There are various routes which can be taken if your business gets into financial difficulty, one of which is the liquidation of a company, also known as winding up. For an overview of these procedures see: What are the options for your business? For more details on insolvent liquidation, ready our article on creditors voluntary liquidation.
When a company goes into insolvent liquidation, sometimes the existing directors of the company will be able to rescue some or all of the business, and will purchase the business and run it in a new company.
However, unless it is clear that the directors have set up a new company, creditors might be misled into thinking they are dealing with the old company. For this reason, with some exceptions, it is prohibited for directors to re-use the same or a similar name as a company in liquidation. That way, no one can be confused about who they are dealing with, and who they are extending credit to going forward.
Here we explain what is prohibited, the practical issues to be considered, and what exceptions there are to this rule. Breaching this rule can lead to severe penalties for a director, including a custodial sentence, so should be taken very seriously. If you would like legal advice on your own circumstances, or if would like to discuss how an exception to the rule might work for you, we recommend you speak with one of our specialist recovery and insolvency solicitors.
- When is a company director prohibited from using a particular company name?
- Who is prohibited, and why?
- What is considered a prohibited name?
- How long does a name remain prohibited for?
- When is it possible to use a prohibited company name?
- What is the penalty for using a prohibited name?
When is a company director prohibited from using a particular company name?
When a company has gone into insolvent liquidation, it is not possible to use the same or a similar name of that company in liquidation for a period of 5 years from the date of liquidation.
Who is prohibited, and why?
Any person who was a director, including a person who was acting as either a de facto or a shadow director, at any time in the 12 months immediately prior to the liquidation of the company that goes into an insolvent liquidation. Insolvent liquidation is either a creditors voluntary liquidation or a compulsory liquidation. This applies equally to sole traders and partnerships seeking to use the name.
What is considered a prohibited name?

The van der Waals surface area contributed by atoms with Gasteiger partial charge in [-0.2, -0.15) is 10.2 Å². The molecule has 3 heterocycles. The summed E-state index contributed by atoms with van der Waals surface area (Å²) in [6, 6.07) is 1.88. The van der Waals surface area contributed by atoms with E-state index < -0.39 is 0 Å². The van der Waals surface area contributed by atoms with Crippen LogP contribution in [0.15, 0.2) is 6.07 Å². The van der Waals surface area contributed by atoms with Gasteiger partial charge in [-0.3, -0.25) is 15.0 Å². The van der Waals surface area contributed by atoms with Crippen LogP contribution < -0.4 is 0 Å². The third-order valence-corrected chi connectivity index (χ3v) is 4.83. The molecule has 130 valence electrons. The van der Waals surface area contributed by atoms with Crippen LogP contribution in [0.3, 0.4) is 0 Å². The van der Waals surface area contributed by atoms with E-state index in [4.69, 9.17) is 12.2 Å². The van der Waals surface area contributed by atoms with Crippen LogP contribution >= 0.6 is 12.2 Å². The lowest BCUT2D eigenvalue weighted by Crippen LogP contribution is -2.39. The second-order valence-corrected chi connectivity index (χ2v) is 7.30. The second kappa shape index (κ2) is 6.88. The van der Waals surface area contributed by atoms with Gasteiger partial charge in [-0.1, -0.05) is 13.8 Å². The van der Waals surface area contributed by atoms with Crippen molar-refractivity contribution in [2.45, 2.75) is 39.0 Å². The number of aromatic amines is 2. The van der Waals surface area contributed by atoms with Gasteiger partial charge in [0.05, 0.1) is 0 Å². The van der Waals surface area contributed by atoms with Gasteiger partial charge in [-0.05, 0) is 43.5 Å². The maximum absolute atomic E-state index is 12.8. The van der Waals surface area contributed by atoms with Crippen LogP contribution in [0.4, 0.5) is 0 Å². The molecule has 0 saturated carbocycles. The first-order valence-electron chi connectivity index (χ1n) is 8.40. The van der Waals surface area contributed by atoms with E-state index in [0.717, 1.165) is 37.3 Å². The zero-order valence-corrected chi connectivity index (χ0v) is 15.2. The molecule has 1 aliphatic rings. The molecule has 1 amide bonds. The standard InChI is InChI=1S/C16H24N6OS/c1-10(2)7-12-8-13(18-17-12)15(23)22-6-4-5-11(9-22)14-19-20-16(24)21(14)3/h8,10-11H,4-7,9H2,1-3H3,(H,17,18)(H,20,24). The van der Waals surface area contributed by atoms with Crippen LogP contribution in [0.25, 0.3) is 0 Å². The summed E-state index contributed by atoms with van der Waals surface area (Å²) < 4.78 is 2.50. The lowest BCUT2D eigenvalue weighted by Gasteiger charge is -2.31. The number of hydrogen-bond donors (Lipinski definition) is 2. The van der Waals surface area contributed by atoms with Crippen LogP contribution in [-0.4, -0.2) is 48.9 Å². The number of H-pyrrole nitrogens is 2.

A name that is the same, or similar, to the name of the company in liquidation.
How long does a name remain prohibited for?
Five years from the date of liquidation of the original company, unless an exception applies.
When is it possible to use a prohibited company name?
There are three exceptions to the rule:
- Obtaining leave of court to use a prohibited name
- If the new business has already been known by the prohibited name continuously for at least 12 months prior to the liquidation
- Giving notice to creditors in the correct prescribed form.
Obtaining leave of court:
This involves making an application to court asking for permission to use the name. Timing is key here. If a director makes the application within seven days of the date of liquidation, then they may use the name in the new company for up to six weeks until the matter is heard in court. If it is not heard within that time, they must stop using the name or risk prosecution.
The Secretary of State for the Department for Business Innovation and Skills must be given the application to review, and may make recommendations to the court to either grant or deny leave. It is important for the director to show there is going to be no prejudice to creditors in using the old name, and that the business wasn’t purchased at undervalue.
If the application isn’t made within seven days of liquidation, the name can’t be used at all unless leave is granted. Therefore if you are a director planning on moving the business into a new company with the same name following liquidation of the old company, you should make sure your application is ready to go at the same time as the liquidation if possible, to avoid delay.
If you wish to use this route, contact our expert team to discuss your options as soon as you decide you wish to use the name, and we can discuss your options.
The name has already been used by the new company for at least 12 months:
If you already have a company set up that has been using the same or very similar name for at least 12 months before the old company went into liquidation, then you can use this exception.
However, the new company must have been trading with this name during that period, and cannot have remained dormant at all during that time.
Giving notice to creditors using the prescribed form:
This is the most commonly used exception. Where a director of a company that goes into insolvent liquidation buys the whole or substantially the whole of the business from the liquidator (or other office holder, such as an administrator), then they can use the same or a similar name if they give notice of the re-use of the name to creditors in advance.
There are very strict rules about the form of the notice, when it must be given, who must give it, and who must receive it. It must also be advertised in the Gazette during the prescribed period. Failure to follow the rules will lead to a breach, which can have severe penalties.
What is the penalty for using a prohibited name?
There are civil sanctions, the most ususal is that the director re-using the name unlawfully may be personally liable for all of the debts of the new company while in breach. This is the case whether they knew of the breach or not.
There are also criminal sanctions for breach. A person who breaches this rule commits a criminal offence which may lead to a fine or imprisonment or both. No knowledge or intention to deceive or defraud is needed due to the strict liability nature of this offence.